Print this article
July 18, 2017
Music Emmy Nominees Announced
Many first-timers; new music supervision category added by Jon Burlingame
NORTH HOLLYWOOD, Calif.—More than half of this year's Emmy nominees in the music categories are first-timers for the Television Academy honors – in part because this marks the first year that music supervisors are eligible.
Music supervisors, the people who help to find and clear songs for use in TV and movies, have long fought for awards recognition, especially in television. The first nominees in the Outstanding Music Supervision category are for work on AMC's Better Call Saul, HBO's Big Little Lies and Girls, and Netflix's Master of None and Stranger Things.
Said Thomas Golubic, a veteran music supervisor who was recognized for Better Call Saul: "The Television Academy very generously brought us into their fold and, through [music-branch governors] Michael Levine and Rickey Minor's support and encouragement, this award has become a wonderful vehicle for celebrating the work of music supervisors everywhere. For a very long time we have struggled to do top-tier work in relative obscurity. Now a light is shining on our collective achievements and I am proud to share that spotlight with my community."
His music-supervision colleagues up for this first Emmy are Susan Jacobs for Big Little Lies; Manish Raval, Jonathan Leahy and Tom Wolfe for Girls; Zach Cowie and Kerri Drootin for Master of None; and Nora Felder for Stranger Things.
The Academy earlier this year expanded the number of music categories to six to accomodate the supervisors. The other five are for the creation of original music and original songs, and for music direction on shows involving the music of multiple composers or arrangers.
Three musicians scored double nominations this year: English composer Martin Phipps, for the theme and score for Victoria on PBS's Masterpiece; Mac Quayle (last year's winner for the music of Mr. Robot), for theme and score for FX's Feud: Bette and Joan; and Rickey Minor, for his music direction on both CBS's Stayin' Alive: A Grammy Salute to the Music of the Bee Gees and ABC's Taking the Stage: African American Music and Stories That Changed America.
The music-composition categories are a mixture of veterans and newcomers. In Composition for a Series, British composers Rupert Gregson-Williams (Netflix's The Crown); Phipps, Ruth Barrett and Natalie Holt (PBS's Victoria) and Max Richter (FX's Taboo) face off against Americans Jeff Beal (Netflix's House of Cards), Jacob Shea and Jasha Klebe (BBC America's Planet Earth II) and James Newton Howard (Netflix's A Series of Unfortunate Events). Both Beal and Howard are previous Emmy winners; the others are all Emmy newbies except for previous nominees Gregson-Williams and Phipps.
The longform category (called Composition for a Limited Series, Movie or Special) is unusual in that three of the six nominees are documentaries: Jeremy Turner's music for Netflix's Five Came Back, Gary Lionelli's score for ESPN's O.J.: Made in America, and Patrick Jonsson's music for Netflix's The White Helmets. All three are receiving their first nominations in prime time (although Lionelli has three Sports Emmys).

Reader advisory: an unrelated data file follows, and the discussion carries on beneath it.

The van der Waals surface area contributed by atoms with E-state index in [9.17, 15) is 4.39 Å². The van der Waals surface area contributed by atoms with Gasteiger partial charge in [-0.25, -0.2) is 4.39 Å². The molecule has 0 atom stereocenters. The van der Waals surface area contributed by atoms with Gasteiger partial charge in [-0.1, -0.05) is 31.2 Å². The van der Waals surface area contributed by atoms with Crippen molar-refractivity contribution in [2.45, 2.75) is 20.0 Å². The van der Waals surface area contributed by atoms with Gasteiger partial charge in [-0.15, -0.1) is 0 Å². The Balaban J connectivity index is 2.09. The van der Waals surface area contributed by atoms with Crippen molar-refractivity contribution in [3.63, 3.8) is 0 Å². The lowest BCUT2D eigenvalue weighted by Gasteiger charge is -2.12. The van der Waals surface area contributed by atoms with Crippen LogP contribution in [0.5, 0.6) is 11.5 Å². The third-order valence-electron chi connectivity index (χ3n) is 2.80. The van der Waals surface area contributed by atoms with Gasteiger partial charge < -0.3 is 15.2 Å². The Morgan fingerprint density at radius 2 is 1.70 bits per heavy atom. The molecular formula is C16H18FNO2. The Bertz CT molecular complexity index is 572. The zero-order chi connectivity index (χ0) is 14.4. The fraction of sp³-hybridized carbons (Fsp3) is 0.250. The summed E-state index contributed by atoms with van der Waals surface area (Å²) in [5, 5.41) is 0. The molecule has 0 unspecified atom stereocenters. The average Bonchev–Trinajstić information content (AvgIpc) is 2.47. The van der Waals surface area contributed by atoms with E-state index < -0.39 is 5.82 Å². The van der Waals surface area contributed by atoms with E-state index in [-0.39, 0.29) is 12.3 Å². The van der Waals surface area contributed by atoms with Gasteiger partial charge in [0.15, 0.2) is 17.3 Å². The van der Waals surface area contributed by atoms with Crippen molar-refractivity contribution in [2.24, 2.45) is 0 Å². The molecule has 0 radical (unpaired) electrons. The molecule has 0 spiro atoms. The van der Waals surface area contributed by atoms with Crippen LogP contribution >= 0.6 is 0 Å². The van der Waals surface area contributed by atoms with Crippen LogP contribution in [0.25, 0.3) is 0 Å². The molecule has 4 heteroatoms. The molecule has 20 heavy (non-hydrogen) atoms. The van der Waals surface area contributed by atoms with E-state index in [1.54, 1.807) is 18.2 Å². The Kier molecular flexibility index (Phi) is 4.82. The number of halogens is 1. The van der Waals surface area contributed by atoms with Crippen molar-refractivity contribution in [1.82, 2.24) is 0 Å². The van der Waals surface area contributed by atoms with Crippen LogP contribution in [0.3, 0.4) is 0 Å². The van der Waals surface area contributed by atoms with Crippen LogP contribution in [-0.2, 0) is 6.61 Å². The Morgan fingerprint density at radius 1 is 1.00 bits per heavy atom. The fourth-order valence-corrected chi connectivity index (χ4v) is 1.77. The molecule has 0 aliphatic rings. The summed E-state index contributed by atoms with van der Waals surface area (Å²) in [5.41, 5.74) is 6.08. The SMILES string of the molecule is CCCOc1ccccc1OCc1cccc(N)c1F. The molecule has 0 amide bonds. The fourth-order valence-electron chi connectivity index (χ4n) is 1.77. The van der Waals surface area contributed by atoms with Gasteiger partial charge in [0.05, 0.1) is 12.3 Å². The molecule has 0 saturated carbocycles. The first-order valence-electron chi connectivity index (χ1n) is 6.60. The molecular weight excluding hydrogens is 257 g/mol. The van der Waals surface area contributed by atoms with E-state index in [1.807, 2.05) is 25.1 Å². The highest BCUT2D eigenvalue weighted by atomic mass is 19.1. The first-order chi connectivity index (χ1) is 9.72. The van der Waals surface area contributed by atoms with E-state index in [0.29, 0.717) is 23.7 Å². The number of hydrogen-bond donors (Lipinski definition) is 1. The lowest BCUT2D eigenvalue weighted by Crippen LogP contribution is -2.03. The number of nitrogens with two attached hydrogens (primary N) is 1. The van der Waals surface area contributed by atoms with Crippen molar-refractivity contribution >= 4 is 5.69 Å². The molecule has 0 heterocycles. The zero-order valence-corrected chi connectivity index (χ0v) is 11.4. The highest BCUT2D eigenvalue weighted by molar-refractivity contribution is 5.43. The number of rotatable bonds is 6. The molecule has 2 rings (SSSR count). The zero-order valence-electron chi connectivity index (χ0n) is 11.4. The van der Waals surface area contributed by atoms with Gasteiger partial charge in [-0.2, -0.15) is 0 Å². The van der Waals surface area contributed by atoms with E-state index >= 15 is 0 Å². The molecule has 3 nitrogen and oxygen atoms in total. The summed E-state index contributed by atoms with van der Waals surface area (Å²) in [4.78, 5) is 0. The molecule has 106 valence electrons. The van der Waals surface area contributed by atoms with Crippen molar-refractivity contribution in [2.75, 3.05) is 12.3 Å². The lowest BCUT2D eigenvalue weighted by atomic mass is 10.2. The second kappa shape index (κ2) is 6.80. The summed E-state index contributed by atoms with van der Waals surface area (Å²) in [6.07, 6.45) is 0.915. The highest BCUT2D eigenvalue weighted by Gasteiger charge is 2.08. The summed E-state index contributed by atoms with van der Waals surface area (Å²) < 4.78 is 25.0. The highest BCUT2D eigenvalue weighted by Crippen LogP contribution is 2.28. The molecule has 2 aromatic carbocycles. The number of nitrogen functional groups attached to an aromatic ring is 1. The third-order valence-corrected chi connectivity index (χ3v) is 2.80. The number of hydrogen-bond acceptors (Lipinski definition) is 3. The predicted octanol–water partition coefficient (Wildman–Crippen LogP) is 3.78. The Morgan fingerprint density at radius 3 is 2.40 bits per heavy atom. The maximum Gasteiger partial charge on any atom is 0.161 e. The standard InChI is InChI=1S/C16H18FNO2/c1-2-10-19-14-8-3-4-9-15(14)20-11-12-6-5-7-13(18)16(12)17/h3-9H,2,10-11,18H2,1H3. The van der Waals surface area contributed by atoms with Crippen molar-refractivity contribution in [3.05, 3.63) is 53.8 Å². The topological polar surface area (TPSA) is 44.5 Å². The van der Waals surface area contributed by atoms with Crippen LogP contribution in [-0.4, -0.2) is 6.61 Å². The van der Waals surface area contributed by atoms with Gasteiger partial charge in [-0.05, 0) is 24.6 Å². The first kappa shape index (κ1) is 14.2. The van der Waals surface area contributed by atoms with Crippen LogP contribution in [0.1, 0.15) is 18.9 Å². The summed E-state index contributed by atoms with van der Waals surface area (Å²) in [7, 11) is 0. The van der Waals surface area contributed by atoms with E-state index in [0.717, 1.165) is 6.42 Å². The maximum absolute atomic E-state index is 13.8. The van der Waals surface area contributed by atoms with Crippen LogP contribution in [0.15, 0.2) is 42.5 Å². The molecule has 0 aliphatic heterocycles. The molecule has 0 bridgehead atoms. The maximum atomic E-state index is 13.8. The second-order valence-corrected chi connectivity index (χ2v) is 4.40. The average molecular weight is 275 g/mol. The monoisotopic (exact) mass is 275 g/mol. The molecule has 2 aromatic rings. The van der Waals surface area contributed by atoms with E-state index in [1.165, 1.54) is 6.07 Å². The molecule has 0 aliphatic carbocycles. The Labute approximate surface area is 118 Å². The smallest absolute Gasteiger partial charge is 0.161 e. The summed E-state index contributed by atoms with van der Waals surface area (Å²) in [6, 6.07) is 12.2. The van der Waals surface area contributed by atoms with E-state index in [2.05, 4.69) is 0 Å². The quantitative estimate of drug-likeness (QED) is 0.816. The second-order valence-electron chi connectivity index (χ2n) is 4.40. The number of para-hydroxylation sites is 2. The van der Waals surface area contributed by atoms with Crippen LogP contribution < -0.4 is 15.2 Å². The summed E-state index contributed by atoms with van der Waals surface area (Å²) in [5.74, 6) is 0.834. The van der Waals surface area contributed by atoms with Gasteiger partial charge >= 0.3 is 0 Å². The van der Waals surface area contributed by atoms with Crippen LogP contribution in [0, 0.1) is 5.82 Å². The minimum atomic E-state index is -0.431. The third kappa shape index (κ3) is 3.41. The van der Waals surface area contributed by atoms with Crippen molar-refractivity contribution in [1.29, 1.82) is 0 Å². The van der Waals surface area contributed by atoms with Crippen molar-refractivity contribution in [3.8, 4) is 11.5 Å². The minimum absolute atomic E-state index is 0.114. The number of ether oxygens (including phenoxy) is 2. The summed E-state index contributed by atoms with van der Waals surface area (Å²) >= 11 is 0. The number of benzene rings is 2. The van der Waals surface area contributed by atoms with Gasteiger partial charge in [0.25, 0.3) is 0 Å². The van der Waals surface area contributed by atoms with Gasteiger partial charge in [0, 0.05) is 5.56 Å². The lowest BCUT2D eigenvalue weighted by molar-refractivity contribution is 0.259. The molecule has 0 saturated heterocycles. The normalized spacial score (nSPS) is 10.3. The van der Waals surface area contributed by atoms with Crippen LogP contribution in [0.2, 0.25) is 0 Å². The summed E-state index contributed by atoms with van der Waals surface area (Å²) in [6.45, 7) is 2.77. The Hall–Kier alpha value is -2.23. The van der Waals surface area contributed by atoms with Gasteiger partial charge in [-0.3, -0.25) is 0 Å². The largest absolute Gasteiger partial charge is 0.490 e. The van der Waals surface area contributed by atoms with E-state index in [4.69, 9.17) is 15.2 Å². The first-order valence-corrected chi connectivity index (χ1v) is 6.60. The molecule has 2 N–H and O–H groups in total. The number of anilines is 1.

Their competition includes Jeff Russo for FX's Fargo (his third nomination for the series), Quayle's music for Feud, and Rael Jones' score for Lifetime's film Suite Française. Jones, a British composer, previously received nominations in the music editing field.
Nominated for Main Title Theme Music: Quayle for Feud and Phipps for Victoria, plus Hans Zimmer and Lorne Balfe for NatGeo's Genius; David Buckley for CBS All Access's The Good Fight; Michael Stein and Kyle Dixon for Netflix's Stranger Things; and Ramin Djawadi's theme for HBO's Westworld. These are second nominations for Zimmer and Balfe, the fourth nomination for Djawadi (best known for his Game of Thrones music).
The Music Direction category showcases an especially diverse collection of shows and music. In addition to Minor's two nominations, there are two PBS shows: American Epic, with music direction by well-known artists Jack White and T Bone Burnett, Garbage bassist Duke Erikson and filmmaker Bernard MacMahon; and Joshua Bell: Seasons of Cuba, which aired on Live From Lincoln Center, music director David Lai. Veteran jazzman Tom Scott received his first Emmy nomination for NBC's Tony Bennett Celebrates 90: The Best Is Yet to Come, and in another Emmy first, musical direction for a Super Bowl Half-time event was cited: Michael Bearden's work on Lady Gaga's Super Bowl LI show.
Most of the nominees for Music and Lyrics (the song category) are returnees to the Emmy ceremony. Nominated are the writers for "We Tapped That Ass" on CW's Crazy Ex-Girlfriend (two-time winner Adam Schlesinger, Rachel Bloom, Jack Dolgen); "Jing-A-Ling-A-Ling" on Disney Channel's Duck the Halls: A Mickey House Christmas Special (Christopher Willis, Darrick Bachman, Paul Rudish); "The Ballad of Claus Jorstad (Devil Stool)" on ABC's Jimmy Kimmel Live (Jonathan Kimmel, Gary Greenberg); "Last Christmas" on NBC's Saturday Night Live (Eli Brueggemann, Chancelor Johnathan Bennett, Kenan Thompson, Will Stephen); "Letter to the Free" from Netflix's 13th (Common, Robert Glasper, Karriem Riggins); and "Hell No" from Netflix's Unbreakable Kimmy Schmidt (nine-time winner Tina Fey, Jeff Richmond, Sam Means).
The surprise in the song category was the failure of songs by Broadway veterans to make it into the Emmy finals: Benj Pasek and Justin Paul's "Runnin' Home to You" from The Flash musical; and Alan Zachary and Michael Weiner's "Powerful Magic" from the Once Upon a Time musical episode.
The Creative Arts Emmy Awards and Ball will be held on Saturday and Sunday, September 9 and 10.
The full list of nominees follows:
Music Composition For A Series (Original Dramatic Score)